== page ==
The iPhone 14 Pro Max sits at the pinnacle of the iPhone range. It's the biggest, the most powerful and the most sort after. If you want the very best iPhone possible, this is your go-to. The question is, does it offer enough to tempt users to upgrade from their iPhone 12 or iPhone 13 models? In this review, I intend to find out.
There's no doubt that the iPhone 14 Pro Max offers an upgrade. The specs show advances in almost every area of the phone, from the brighter always-on display and new 48MP camera to the A16 processor and longer life battery. But the iPhone 12 Pro Max and iPhone 13 Pro Max are still very impressive, so the new 14 Pro Max has to offer something exceptional to convince these users.
Having used both previous models extensively, I knew what a task this would be for the 14 Pro Max. The good news is that not only is the iPhone 14 Pro Max one of the best phones on the market, but it also provides features that will appeal to even current 13 Pro Max users.
I tested the iPhone 14 Pro Max, using it solidly for over a week as my main handset day-in, day-out. For more information on T3's reviewing process, take a look at our how we test page.
iPhone 14 Pro Max review: price and availability
The iPhone 14 Pro Max was revealed in the Apple event on 7 September and went on sale on 16 September. Prices start from £1199 / $1099 / $1899 for the 128GB version. However, it is also available in 256GB, 512GB and 1TB models, topping out at £1749 / $1599 / AU$2769.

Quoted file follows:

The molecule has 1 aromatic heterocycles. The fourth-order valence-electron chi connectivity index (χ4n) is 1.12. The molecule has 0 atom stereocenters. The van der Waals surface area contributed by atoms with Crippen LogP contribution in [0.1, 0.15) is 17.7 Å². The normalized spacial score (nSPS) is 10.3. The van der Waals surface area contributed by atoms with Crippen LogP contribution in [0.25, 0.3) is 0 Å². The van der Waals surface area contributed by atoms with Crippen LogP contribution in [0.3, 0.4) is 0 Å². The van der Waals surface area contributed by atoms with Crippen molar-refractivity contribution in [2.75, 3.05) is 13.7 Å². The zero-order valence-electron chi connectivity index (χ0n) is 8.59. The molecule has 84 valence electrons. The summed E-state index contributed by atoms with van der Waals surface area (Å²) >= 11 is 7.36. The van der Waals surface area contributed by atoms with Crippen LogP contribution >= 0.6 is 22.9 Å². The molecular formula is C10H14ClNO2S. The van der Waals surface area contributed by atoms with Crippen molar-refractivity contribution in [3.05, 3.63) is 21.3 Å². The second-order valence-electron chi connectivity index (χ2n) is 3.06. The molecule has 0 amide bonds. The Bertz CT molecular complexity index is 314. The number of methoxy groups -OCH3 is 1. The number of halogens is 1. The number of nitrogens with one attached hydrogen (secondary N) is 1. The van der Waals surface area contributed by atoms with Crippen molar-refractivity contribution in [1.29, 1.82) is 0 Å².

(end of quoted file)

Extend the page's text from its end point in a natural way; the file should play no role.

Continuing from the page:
That's a significant price for a smartphone, though not the priciest by any means. The Samsung Galaxy Z Fold 4 ranges from £1,649 ($1,799) to £2,019 ($2,159) for its top capacity. Though the prices remain almost unchanged from the iPhone 13 Pro Max in the US and Australia, for those of us in the UK, the price has risen by between £150-200. This is presumably due to currency fluctuations, but is likely to cause users to question their upgrade a little harder.
Of course, buying the phone outright isn't the only option, with the various networks offering enticing monthly deals to provide the phone for a reduced cost and Apple also offering a 24-month payment plan from £49.95 /$45.79 a month. Plus there are also trade-in deals when you surrender your old phone that that get you up to £625 / $720 off the new price.
iPhone 14 Pro Max review: features and what's new
There's a surprising amount to talk about in the new features of the iPhone 14 Pro Max. This is because there have been improvements in just about every area. Starting on the inside, there's a new A16 Bionic chip. Like the A15, this runs with a 6-core CPU, a 5-core GPU and a 16-core neutral engine but it's faster and uses less power. This is a new 4nm chip (compared to the 5nm used for the A15 and older) and only features on the new 14 Pro models – the regular iPhone 14 models still use the A15 chip.
Thanks to the more power-efficient chip, the battery life is also longer, giving up to 29 hours of video playback – an hour more than the iPhone 13 Pro Max. Apple's specs don't give any details on the size of the battery but despite the extra life, it is believed to be slightly smaller than the former, at 4,323mAh (though only by 29mAh).
There are new safety features built into the phone to help in emergency situations. The crash detection uses the phone's sensors to recognise when you are involved in a car crash and automatically contact emergency services. For more remote emergencies, the phone is also now able to connect to satellites to send your details and location using the Emergency SOS function.